The flame that burns twice as bright, burns half as long.
For most of the 2010s, Madison Bumgarner was at the top of the baseball world, winning three World Series rings, dominating the postseason, and entrenching himself as one of the National League's top hurlers.
Six years later, Bumgarner's released by the Diamondbacks and may be out of the game for good. What happened? And what will MadBum's legacy be?
Bumgarner's Rise And Fall
Bumgarner's 15 seasons can be split into two clear halves. The San Francisco era... and what happened after:
The Peak (2009-2019)
There were a few years when Bumgarner seriously pushed Clayton Kershaw for the title of the best lefty pitcher in baseball.
From 2013 to 2016 he posted a 2.86 ERA, was a four-time All-Star, and earned top-10 Cy Young votes each year. Most importantly, he was the prototypical workhorse, logging at least 200 innings every season from 2011 through 2016. During that six-year stretch, only Kershaw, James Shields, and David Price pitched more regular-season innings than Bumgarner, and only Kershaw did it with a lower ERA. Bumgarner also logged heavy innings in the playoffs, but we'll get to that later.
The Giants' horse quietly did it with the bat, too, back when baseball made pitchers painfully hit in the NL. In 2015, MadBum hit five homers and posted a .743 OPS in his starts (exactly league average) earning his second Silver Slugger.
Here's Madison Bumgarner watching a home run ball he hit off of Clayton Kershaw pic.twitter.com/Dd3aiaXyvu— Andrew Pasquini (@pasquiniandrew) April 1, 2021
The Fall (2020-2023)
After 11 brilliant years in the Bay Area, Bumgarner and the Giants finally split in 2019. The Diamondbacks, hoping to bring in an innings-eating reliable veteran, signed a then-29-year-old Bumgarner to a five-year deal for $85 million total. There were signs of slight regression in Bumgarner's final years with SF (the ERA drifted up to 3.90 in 2019, while the strikeouts slowly ticked down), but none could've predicted what happened next.
The DBacks could've expected one or two bad years at the end of Bumgarner's deal, but he instead fell fast and hard. In his first season with Arizona, in 2020, Bumgarner's ERA jumped to 6.48 and it wasn't just bad luck, as his FIP sat at 7.18. Over the next two-plus seasons, Bumgarner never recovered, rocking a 5.23 ERA during his 69 career starts in the desert.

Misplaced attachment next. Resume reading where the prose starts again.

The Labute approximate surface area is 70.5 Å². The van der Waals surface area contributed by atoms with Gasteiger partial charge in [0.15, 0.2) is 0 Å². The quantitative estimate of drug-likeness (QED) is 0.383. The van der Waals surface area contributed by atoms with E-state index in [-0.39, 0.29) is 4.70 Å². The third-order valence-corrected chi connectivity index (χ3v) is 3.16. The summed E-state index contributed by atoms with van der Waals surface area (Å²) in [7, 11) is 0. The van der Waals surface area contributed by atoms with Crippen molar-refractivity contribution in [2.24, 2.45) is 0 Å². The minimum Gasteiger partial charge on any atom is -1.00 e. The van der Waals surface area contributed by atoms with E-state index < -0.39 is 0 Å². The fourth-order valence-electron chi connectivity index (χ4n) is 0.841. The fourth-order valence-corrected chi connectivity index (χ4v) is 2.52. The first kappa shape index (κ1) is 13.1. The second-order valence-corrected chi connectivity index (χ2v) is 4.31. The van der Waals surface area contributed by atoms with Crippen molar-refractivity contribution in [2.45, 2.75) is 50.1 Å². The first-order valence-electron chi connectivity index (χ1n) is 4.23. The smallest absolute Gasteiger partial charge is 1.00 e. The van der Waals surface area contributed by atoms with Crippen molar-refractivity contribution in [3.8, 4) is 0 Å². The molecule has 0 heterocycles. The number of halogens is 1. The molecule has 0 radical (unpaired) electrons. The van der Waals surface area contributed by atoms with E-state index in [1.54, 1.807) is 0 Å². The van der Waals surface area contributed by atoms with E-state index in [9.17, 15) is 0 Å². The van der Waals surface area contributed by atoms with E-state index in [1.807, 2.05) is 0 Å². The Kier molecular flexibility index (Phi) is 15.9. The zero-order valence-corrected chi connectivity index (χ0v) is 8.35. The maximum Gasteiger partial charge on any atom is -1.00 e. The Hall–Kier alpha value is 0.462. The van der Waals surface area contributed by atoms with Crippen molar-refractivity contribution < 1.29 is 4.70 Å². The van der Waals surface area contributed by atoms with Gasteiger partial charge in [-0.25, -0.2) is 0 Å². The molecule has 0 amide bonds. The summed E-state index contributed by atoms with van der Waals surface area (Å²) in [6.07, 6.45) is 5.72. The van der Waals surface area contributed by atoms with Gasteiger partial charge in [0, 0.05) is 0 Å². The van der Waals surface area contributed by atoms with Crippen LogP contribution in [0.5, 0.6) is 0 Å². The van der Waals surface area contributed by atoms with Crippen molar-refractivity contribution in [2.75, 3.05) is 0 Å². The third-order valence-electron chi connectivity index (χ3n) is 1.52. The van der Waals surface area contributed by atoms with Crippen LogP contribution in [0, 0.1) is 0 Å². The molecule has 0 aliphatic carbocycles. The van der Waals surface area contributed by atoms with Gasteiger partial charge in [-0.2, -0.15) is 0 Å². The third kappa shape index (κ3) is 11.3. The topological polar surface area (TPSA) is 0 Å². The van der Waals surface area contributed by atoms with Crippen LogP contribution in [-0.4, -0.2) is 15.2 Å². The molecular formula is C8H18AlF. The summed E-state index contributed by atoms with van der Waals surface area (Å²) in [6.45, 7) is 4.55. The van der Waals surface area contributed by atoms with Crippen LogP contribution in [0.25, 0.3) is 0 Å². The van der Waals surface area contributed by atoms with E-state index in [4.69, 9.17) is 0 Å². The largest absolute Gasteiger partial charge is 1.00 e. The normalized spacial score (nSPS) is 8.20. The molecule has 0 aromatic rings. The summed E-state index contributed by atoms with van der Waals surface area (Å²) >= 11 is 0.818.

Why The Collapse?
The instant Bumgarner joined the DBacks, every relevant statistic trended the wrong way. His hard-hit rate jumped up, the pitch velocity went down, and batters went from hitting between .200 and .240 against him, to scorching balls for a .300 batting average.
Many pitchers can keep doing it deep into their 30s, but Bumgarner's collapse came the second he exited his 20s. There weren't any major injuries to sap his stuff, but it's reasonable to think his arm just got worked to its limit. Because Bumgarner debuted at age 19, went on so many deep playoff runs, and regularly hauled heavy innings, he had more innings before he was 30 (1800) than most hurlers have in their career.
In the 2014 MLB postseason alone, Bumgarner added 52 more innings to his season total. That's more innings than closers Joakim Soria, Casey Janssen, and Aroldis Chapman pitched all season that year.
Bumgarner's body may have been 30, but his arm was much older.
Is Bumgarner A Hall of Famer?
Bumgarner was near the top of baseball during his peak, but his fast fall may cost him Cooperstown. By the JAWS Hall of Fame rating system, which accounts for a player's peak and longevity, Bumgarner's 33.7 JAWS WAR sits well below the average Hall of Fame pitcher's 61.4.
The regular season metrics probably don't get him there, but Bumgarner's case for Cooperstown is a bit more nuanced. If he gets in, it'll be on the back of playoff success. He's pitched the most playoff innings in a single season, has the second-most playoff shutouts of all time, and is eighth in all-time postseason win probability added.
It's hard to tell the story of baseball without Bumgarner's postseason heroics. That alone might be enough to earn him a Hall of Fame plaque.
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